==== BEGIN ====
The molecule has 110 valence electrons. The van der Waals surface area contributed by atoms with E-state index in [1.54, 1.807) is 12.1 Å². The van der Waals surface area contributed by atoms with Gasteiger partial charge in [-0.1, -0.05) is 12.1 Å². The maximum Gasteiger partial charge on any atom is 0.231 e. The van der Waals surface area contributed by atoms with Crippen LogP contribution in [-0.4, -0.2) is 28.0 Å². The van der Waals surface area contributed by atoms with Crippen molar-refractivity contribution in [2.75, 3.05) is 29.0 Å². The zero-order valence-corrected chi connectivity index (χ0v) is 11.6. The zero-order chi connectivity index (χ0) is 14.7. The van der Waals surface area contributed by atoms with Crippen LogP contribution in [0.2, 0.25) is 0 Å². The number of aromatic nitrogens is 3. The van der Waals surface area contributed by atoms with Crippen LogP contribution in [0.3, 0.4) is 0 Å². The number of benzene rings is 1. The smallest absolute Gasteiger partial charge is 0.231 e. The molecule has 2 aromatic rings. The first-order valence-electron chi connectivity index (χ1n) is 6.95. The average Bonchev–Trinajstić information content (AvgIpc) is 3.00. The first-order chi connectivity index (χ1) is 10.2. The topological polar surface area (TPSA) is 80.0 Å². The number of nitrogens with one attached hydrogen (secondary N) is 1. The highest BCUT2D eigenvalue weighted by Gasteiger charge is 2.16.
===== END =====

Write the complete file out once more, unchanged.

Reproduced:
The molecule has 110 valence electrons. The van der Waals surface area contributed by atoms with E-state index in [1.54, 1.807) is 12.1 Å². The van der Waals surface area contributed by atoms with Gasteiger partial charge in [-0.1, -0.05) is 12.1 Å². The maximum Gasteiger partial charge on any atom is 0.231 e. The van der Waals surface area contributed by atoms with Crippen LogP contribution in [-0.4, -0.2) is 28.0 Å². The van der Waals surface area contributed by atoms with Crippen molar-refractivity contribution in [2.75, 3.05) is 29.0 Å². The zero-order valence-corrected chi connectivity index (χ0v) is 11.6. The zero-order chi connectivity index (χ0) is 14.7. The van der Waals surface area contributed by atoms with Crippen LogP contribution in [0.2, 0.25) is 0 Å². The number of aromatic nitrogens is 3. The van der Waals surface area contributed by atoms with Crippen LogP contribution in [0.3, 0.4) is 0 Å². The number of benzene rings is 1. The smallest absolute Gasteiger partial charge is 0.231 e. The molecule has 2 aromatic rings. The first-order valence-electron chi connectivity index (χ1n) is 6.95. The average Bonchev–Trinajstić information content (AvgIpc) is 3.00. The first-order chi connectivity index (χ1) is 10.2. The topological polar surface area (TPSA) is 80.0 Å². The number of nitrogens with one attached hydrogen (secondary N) is 1. The highest BCUT2D eigenvalue weighted by Gasteiger charge is 2.16.